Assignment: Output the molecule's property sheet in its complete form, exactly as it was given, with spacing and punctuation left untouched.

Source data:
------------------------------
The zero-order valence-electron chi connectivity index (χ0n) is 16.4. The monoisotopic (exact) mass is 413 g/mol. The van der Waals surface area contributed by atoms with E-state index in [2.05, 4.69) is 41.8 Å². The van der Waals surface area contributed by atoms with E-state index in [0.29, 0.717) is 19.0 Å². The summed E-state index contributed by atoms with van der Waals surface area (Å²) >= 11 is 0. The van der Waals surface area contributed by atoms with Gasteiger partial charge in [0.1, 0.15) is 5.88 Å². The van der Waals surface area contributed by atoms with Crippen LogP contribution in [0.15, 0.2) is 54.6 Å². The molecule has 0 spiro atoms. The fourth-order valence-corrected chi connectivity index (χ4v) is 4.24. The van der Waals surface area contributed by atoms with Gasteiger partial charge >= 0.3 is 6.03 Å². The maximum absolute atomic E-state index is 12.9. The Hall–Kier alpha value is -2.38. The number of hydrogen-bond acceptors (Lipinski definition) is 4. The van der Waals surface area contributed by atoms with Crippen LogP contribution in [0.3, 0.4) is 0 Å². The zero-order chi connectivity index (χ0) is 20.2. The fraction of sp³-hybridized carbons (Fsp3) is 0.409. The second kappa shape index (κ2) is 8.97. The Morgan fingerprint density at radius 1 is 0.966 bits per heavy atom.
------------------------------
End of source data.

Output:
The zero-order valence-electron chi connectivity index (χ0n) is 16.4. The monoisotopic (exact) mass is 413 g/mol. The van der Waals surface area contributed by atoms with E-state index in [2.05, 4.69) is 41.8 Å². The van der Waals surface area contributed by atoms with E-state index in [0.29, 0.717) is 19.0 Å². The summed E-state index contributed by atoms with van der Waals surface area (Å²) >= 11 is 0. The van der Waals surface area contributed by atoms with Gasteiger partial charge in [0.1, 0.15) is 5.88 Å². The van der Waals surface area contributed by atoms with Crippen LogP contribution in [0.15, 0.2) is 54.6 Å². The molecule has 0 spiro atoms. The fourth-order valence-corrected chi connectivity index (χ4v) is 4.24. The van der Waals surface area contributed by atoms with Gasteiger partial charge >= 0.3 is 6.03 Å². The maximum absolute atomic E-state index is 12.9. The Hall–Kier alpha value is -2.38. The number of hydrogen-bond acceptors (Lipinski definition) is 4. The van der Waals surface area contributed by atoms with Crippen LogP contribution in [0.3, 0.4) is 0 Å². The zero-order chi connectivity index (χ0) is 20.2. The fraction of sp³-hybridized carbons (Fsp3) is 0.409. The second kappa shape index (κ2) is 8.97. The Morgan fingerprint density at radius 1 is 0.966 bits per heavy atom.